Vogt, David D. (1907-1994)
David D. Vogt: farmer, warehouse manager, churchman; born 24 March 1907 in Friedensfeld, South Russia. His parents were David Heinrich Vogt (1880-1921) and Maria (Thielman) Vogt (1878-1942). Their oldest son died but 2 sisters and David and his younger brother survived. David married Agatha Neufeld (27 April 1907, Friedensfeld, South Russia – 23 August 1996, Abbotsford, British Columbia, Canada) on 30 March 1930 in Yarrow, British Columbia and they had four children, Irene, Eleanore, Victor, and Viola. David died 7 July 1994 in Abbotsford, where he was buried.
Soon after his wealthy father, a grain miller, mysteriously disappeared while on a business trip in 1921, David decided to immigrate to Canada, in order to continue studying. He hoped, ultimately, to return to Russia to marry Agatha Neufeld, the youngest daughter of Kornelius and Susanna Neufeld. With political conditions steadily worsening in Russia, this plan was thwarted. However, Agatha Neufeld and her parents miraculously escaped from the Soviet Union, leaving for Canada in 1929, to join other members of the family.
David and Agatha were married in Yarrow, British Columbia in 1930 and worked hard to establish a farm with the Neufelds, who lived on the same property. These were some of the most-fulfilling years of the family’s life with much productive labor, involvement in the church and music-making. They became charter members of the Sardis (Greendale) Mennonite Brethren (MB) Church.
The sudden death of father-in-law Kornelius Neufeld in 1945 led them to sell the farm and fulfill David’s dream of continuing his education by going to Mennonite Brethren Bible College in 1946. Two more happy years followed, at the College, in the North End Mennonite Brethren Church, in private school for the two oldest girls, and with the profound musical influence of Ben and Esther Horch, as well as Emmanuel and Agatha Horch.
The disastrous Fraser River flood of 1948 brought the family back to British Columbia, where they had a small property in Greendale. After one year, they moved to Vancouver. While working full-time in the furniture business, David, ably supported by his wife Agatha, once again became very active in church work. He was on the Steering Committee of the Mädchenheim (Bethel Girls’ Home) in Vancouver. He was elected Sunday School Superintendent of the Vancouver Mennonite Brethren Church, and also served as Assistant to the Pastor. When that church was no longer large enough, he was elected interim leader of the new Fraserview MB Church. A part of his commission was to find a full-time pastor, which he did with the appointment of Peter R. Toews. David also served on the Board of the Union Gospel Mission in downtown Vancouver for many years.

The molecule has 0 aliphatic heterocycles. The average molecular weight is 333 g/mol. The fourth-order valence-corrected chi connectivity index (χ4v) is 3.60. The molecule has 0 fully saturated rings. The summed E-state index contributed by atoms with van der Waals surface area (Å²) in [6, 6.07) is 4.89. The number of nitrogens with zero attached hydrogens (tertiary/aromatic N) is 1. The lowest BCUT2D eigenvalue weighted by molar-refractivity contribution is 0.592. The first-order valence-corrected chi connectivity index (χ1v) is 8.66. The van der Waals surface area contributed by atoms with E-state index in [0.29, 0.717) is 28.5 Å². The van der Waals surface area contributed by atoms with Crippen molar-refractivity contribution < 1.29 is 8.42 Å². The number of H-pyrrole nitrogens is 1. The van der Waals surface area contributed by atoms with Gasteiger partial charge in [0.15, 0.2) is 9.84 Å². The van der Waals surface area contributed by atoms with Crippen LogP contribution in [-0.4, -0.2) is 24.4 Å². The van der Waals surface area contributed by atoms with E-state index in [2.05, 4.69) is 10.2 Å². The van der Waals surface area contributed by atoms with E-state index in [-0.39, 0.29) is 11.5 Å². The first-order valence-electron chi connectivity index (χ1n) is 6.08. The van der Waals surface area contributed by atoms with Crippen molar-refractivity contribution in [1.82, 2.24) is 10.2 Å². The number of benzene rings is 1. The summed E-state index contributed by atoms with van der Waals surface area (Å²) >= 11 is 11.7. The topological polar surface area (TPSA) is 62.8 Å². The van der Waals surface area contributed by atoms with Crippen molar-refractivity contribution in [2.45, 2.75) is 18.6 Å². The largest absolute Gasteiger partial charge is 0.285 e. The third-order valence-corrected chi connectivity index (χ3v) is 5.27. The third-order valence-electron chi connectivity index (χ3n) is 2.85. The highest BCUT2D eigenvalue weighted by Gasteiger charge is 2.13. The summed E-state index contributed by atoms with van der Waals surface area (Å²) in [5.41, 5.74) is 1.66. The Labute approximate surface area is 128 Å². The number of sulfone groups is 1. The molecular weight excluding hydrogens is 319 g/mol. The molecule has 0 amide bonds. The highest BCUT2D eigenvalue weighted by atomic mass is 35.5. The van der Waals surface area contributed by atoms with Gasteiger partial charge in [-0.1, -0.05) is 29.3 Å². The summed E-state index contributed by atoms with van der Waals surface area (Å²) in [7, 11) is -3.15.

The family subsequently transferred their membership to the Culloden MB Church, where they worshipped and continued their work as deacons for 4 years. Their final move was to the Clearbrook Mennonite Brethren Church in 1984. Here they once again managed an apartment, which they had also done when David retired from the furniture business. They continued their work in the Clearbrook MB Church as deacons, with frequent hospital visitation. For this, they were richly rewarded with many visits, when they themselves became ill.
David and Agatha Vogt strove to maintain a Christian household, as well as to serve the Lord and their fellow Christians.
“Lebenslauf von Agathe Vogt (geborne Neufeld)” Mennonite Historical Society of BC Archives.
“Life History of David D. Vogt” Mennonite Historical Society of BC Archives.
Mennonite Brethren Herald (16 September 1994).
|Date Published||December 2009|
Cite This Article
Vogt, Victor. "Vogt, David D. (1907-1994)." Global Anabaptist Mennonite Encyclopedia Online. December 2009. Web. 20 Sep 2020. https://gameo.org/index.php?title=Vogt,_David_D._(1907-1994)&oldid=142856.
Vogt, Victor. (December 2009). Vogt, David D. (1907-1994). Global Anabaptist Mennonite Encyclopedia Online. Retrieved 20 September 2020, from https://gameo.org/index.php?title=Vogt,_David_D._(1907-1994)&oldid=142856.
©1996-2020 by the Global Anabaptist Mennonite Encyclopedia Online. All rights reserved.